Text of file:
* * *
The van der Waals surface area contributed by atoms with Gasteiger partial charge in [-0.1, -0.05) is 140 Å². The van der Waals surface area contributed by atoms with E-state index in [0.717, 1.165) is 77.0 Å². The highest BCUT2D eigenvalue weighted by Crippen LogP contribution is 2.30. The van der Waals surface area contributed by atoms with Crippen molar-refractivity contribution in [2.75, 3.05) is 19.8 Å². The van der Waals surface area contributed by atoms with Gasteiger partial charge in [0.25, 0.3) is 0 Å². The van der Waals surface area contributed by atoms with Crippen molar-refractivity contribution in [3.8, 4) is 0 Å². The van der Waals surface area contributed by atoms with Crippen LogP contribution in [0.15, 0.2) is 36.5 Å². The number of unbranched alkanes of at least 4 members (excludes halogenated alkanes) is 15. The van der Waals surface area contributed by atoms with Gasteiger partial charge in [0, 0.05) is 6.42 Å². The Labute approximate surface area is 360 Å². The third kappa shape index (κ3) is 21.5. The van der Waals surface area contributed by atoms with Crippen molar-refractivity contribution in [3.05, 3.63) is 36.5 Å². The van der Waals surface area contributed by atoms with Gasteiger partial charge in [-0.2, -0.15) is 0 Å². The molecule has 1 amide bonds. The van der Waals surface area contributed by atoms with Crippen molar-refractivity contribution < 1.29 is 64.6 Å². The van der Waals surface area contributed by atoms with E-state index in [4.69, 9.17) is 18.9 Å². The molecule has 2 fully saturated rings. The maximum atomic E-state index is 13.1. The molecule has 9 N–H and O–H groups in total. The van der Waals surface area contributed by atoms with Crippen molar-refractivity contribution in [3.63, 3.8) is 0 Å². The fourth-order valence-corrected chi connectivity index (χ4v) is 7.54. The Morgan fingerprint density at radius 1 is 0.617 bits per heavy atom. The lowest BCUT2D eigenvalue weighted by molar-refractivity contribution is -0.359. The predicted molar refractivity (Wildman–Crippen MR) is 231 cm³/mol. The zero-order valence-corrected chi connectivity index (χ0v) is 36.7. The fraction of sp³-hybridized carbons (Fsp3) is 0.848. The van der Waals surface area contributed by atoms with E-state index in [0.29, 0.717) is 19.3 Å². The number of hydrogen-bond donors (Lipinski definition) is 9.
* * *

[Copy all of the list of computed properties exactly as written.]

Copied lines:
The van der Waals surface area contributed by atoms with Gasteiger partial charge in [-0.1, -0.05) is 140 Å². The van der Waals surface area contributed by atoms with E-state index in [0.717, 1.165) is 77.0 Å². The highest BCUT2D eigenvalue weighted by Crippen LogP contribution is 2.30. The van der Waals surface area contributed by atoms with Crippen molar-refractivity contribution in [2.75, 3.05) is 19.8 Å². The van der Waals surface area contributed by atoms with Gasteiger partial charge in [0.25, 0.3) is 0 Å². The van der Waals surface area contributed by atoms with Crippen molar-refractivity contribution in [3.8, 4) is 0 Å². The van der Waals surface area contributed by atoms with Crippen LogP contribution in [0.15, 0.2) is 36.5 Å². The number of unbranched alkanes of at least 4 members (excludes halogenated alkanes) is 15. The van der Waals surface area contributed by atoms with Gasteiger partial charge in [0, 0.05) is 6.42 Å². The Labute approximate surface area is 360 Å². The third kappa shape index (κ3) is 21.5. The van der Waals surface area contributed by atoms with Crippen molar-refractivity contribution in [3.05, 3.63) is 36.5 Å². The van der Waals surface area contributed by atoms with Gasteiger partial charge in [-0.2, -0.15) is 0 Å². The molecule has 1 amide bonds. The van der Waals surface area contributed by atoms with Crippen molar-refractivity contribution < 1.29 is 64.6 Å². The van der Waals surface area contributed by atoms with E-state index in [4.69, 9.17) is 18.9 Å². The molecule has 2 fully saturated rings. The maximum atomic E-state index is 13.1. The molecule has 9 N–H and O–H groups in total. The van der Waals surface area contributed by atoms with Crippen molar-refractivity contribution in [3.63, 3.8) is 0 Å². The fourth-order valence-corrected chi connectivity index (χ4v) is 7.54. The Morgan fingerprint density at radius 1 is 0.617 bits per heavy atom. The lowest BCUT2D eigenvalue weighted by molar-refractivity contribution is -0.359. The predicted molar refractivity (Wildman–Crippen MR) is 231 cm³/mol. The zero-order valence-corrected chi connectivity index (χ0v) is 36.7. The fraction of sp³-hybridized carbons (Fsp3) is 0.848. The van der Waals surface area contributed by atoms with E-state index in [0.29, 0.717) is 19.3 Å². The number of hydrogen-bond donors (Lipinski definition) is 9.